Hoover QB Alone as Top Area Prospect

Times Staff Writer

It isn’t expected to be a banner year for college football prospects in the Glendale area, but the 1985 prep football season should give college scouts someone to think about, according to Dick Lascola, director of the Fallbrook-based Scouting Evaluation Assn.

While other Glendale-area athletes may perform well enough to earn notice, only Hoover quarterback John Alaimo is considered by Lascola to be a college prospect entering the season.

The area may not have true blue chippers, but there are a few solid athletes spread among the area’s 12 CIF and City teams. La Canada punter Rob Myers and Franklin offensive lineman Rene Williams head the list of additional players to watch in 1985.

But Alaimo stands alone in Lascola’s list of college prospects.

‘Definite Prospect’

“He’s a good athlete,” said Lascola. “He’s got some of the tools to play college football. He’s agile and runs fairly well. He’s a definite prospect.”


As a junior last year, Alaimo (6-2, 175) passed for 728 yards and seven touchdowns to lead Hoover to a 5-5-1 record and CIF playoff spot. Alaimo also had 10 interceptions as a defensive back and was placed on the All-Pacific League offensive and defensive squads.

But Hoover Coach Fred Cuccia said Alaimo’s major asset is his running ability. In 1984, Alaimo rushed for 528 yards in Hoover’s option-oriented offense.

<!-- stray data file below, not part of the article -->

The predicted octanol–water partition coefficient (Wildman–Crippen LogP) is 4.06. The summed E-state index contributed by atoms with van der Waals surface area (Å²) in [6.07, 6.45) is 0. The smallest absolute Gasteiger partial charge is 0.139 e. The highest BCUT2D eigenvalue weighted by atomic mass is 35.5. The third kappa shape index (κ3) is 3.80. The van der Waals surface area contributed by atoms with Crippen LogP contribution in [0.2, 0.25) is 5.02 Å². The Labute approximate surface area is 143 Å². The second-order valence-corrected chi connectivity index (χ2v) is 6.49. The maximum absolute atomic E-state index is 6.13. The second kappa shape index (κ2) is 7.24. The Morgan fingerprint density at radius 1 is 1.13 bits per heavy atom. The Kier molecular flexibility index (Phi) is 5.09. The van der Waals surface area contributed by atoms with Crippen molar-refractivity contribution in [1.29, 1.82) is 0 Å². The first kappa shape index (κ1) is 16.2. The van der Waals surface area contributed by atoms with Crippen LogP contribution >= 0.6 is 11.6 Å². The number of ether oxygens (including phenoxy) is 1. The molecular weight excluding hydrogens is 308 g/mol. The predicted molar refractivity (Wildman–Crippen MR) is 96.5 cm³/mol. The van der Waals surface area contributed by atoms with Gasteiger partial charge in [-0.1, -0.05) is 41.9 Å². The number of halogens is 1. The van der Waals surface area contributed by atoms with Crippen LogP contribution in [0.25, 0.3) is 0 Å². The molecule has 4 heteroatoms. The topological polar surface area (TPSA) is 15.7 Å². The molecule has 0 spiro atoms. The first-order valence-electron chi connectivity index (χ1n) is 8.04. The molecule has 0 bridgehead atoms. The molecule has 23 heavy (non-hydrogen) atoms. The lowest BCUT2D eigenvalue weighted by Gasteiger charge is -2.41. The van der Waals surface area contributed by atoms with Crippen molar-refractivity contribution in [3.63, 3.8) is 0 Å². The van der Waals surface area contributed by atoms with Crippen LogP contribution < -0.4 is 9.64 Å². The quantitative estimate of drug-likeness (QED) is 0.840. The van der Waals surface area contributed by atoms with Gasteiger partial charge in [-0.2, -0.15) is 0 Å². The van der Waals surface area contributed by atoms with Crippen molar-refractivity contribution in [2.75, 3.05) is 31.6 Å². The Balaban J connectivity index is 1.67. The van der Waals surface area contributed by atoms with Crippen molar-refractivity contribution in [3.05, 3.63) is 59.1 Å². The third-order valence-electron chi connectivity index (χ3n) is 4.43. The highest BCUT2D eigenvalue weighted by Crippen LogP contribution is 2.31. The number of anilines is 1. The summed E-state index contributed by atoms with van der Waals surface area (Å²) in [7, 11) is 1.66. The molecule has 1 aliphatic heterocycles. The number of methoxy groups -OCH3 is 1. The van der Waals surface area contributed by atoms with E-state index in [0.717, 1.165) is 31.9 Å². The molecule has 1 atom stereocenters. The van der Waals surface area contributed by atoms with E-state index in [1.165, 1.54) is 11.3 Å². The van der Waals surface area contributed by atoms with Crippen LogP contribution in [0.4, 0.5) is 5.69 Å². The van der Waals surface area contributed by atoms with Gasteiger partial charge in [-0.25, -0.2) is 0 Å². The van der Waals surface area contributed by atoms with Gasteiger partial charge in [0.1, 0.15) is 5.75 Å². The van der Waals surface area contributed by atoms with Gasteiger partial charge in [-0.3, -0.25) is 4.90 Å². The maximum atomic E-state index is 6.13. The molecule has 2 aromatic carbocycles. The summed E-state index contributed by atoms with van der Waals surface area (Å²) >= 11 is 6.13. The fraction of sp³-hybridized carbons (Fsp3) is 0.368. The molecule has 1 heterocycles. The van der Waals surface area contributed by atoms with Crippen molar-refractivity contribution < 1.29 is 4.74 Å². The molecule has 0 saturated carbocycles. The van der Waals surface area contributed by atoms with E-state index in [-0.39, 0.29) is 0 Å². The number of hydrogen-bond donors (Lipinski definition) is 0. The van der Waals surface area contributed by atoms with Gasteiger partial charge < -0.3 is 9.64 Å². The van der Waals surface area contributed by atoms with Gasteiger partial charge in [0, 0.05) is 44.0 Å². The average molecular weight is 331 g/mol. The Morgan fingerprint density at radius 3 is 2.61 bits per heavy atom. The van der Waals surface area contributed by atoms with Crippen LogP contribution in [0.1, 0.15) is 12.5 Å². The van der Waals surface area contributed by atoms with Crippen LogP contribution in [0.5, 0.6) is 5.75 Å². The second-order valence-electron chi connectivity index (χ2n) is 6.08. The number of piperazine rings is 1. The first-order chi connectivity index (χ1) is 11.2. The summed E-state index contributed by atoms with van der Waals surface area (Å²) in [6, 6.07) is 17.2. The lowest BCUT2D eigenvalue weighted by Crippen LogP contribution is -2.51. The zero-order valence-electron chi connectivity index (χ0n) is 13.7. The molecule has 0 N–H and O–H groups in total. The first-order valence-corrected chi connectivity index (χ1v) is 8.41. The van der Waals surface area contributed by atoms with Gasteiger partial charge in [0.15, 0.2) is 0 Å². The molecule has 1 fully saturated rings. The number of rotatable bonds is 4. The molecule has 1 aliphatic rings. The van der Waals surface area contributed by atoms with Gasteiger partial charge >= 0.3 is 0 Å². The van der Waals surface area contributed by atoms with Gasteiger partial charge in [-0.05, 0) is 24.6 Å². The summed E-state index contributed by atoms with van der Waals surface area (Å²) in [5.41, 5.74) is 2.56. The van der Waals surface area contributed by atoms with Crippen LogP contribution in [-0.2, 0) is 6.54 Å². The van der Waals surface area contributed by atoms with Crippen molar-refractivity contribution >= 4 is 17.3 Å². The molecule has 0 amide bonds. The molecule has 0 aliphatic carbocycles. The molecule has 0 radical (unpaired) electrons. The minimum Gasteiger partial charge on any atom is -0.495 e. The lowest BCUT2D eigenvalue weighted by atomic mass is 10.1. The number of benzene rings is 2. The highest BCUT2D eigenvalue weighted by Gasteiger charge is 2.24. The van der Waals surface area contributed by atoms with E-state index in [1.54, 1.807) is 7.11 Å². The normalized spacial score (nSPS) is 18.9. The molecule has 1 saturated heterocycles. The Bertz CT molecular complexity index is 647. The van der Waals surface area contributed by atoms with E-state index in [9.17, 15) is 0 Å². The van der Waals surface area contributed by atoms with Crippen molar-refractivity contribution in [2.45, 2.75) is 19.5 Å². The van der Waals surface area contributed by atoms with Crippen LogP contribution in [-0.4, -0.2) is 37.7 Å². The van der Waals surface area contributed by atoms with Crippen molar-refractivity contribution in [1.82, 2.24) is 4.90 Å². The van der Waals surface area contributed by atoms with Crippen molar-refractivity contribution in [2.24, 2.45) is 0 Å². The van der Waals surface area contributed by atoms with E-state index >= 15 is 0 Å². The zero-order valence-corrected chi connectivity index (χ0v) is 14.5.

“He’s definitely a major college football player,” said Cuccia. Auburn, Alabama, Washington and USC are just some of the schools that Cuccia said have expressed interest in Alaimo, who also plays basketball and baseball.

Punting Prospect

Another who may gain attention from scouts is La Canada’s Myers, the area’s top punter last year. The 6-1, 210-pound Myers averaged 44.6 yards on 35 punts in 1984 and rushed for 780 yards as a fullback.

Although Lascola did not mention Myers as a blue chipper because he does not scout kickers, La Canada Coach Steve Silberman thinks the senior is a premier player.

“He’s just coming into his own as a punter and ball carrier,” said Silberman. “He’s a prospect because he can do so much for a team. He can fill so many roles.”

During the off-season, Myers worked with Cincinnati Bengals punter Pat McInally to improve his kicking. This summer he has booted punts more than 50 yards, Silberman said.

“His legs are so strong and quick that when he gets power into the ball, it takes off,” said Silberman.

A Solid 285 Pounds

As far as big offensive linemen, few are bigger than Franklin’s Williams. At 6-5, 285 pounds, Williams’ size alone interests college scouts.

This summer, Franklin Coach Rich Gamboa has had the 17-year-old Williams, an All-City and All-Freeway League player in 1984, working with weights to build strength in his upper body.

“He’s tremendously solid for being that big and that young,” said Gamboa.

There is no doubt about Williams’ size. But there is some concern over his academic record, Gamboa said. Williams was academically ineligible his sophomore year.

“If he gets the grades, he could pick any college he wants to go to,” said Gamboa.